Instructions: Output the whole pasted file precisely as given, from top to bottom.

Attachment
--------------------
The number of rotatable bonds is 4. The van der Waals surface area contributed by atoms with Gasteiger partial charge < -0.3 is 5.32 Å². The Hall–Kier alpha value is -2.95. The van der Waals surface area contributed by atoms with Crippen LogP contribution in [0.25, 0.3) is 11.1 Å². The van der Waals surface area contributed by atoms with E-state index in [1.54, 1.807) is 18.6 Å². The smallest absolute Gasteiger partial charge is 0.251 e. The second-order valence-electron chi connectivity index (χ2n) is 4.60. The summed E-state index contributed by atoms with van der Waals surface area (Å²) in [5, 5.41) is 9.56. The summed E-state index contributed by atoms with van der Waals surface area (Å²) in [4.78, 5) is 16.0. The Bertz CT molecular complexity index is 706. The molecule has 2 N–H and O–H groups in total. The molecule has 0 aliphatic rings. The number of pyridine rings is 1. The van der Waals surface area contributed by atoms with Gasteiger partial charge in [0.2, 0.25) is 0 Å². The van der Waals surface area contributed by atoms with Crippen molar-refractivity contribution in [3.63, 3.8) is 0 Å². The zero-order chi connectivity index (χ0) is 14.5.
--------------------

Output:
The number of rotatable bonds is 4. The van der Waals surface area contributed by atoms with Gasteiger partial charge < -0.3 is 5.32 Å². The Hall–Kier alpha value is -2.95. The van der Waals surface area contributed by atoms with Crippen LogP contribution in [0.25, 0.3) is 11.1 Å². The van der Waals surface area contributed by atoms with E-state index in [1.54, 1.807) is 18.6 Å². The smallest absolute Gasteiger partial charge is 0.251 e. The second-order valence-electron chi connectivity index (χ2n) is 4.60. The summed E-state index contributed by atoms with van der Waals surface area (Å²) in [5, 5.41) is 9.56. The summed E-state index contributed by atoms with van der Waals surface area (Å²) in [4.78, 5) is 16.0. The Bertz CT molecular complexity index is 706. The molecule has 2 N–H and O–H groups in total. The molecule has 0 aliphatic rings. The number of pyridine rings is 1. The van der Waals surface area contributed by atoms with Gasteiger partial charge in [0.2, 0.25) is 0 Å². The van der Waals surface area contributed by atoms with Crippen molar-refractivity contribution in [3.63, 3.8) is 0 Å². The zero-order chi connectivity index (χ0) is 14.5.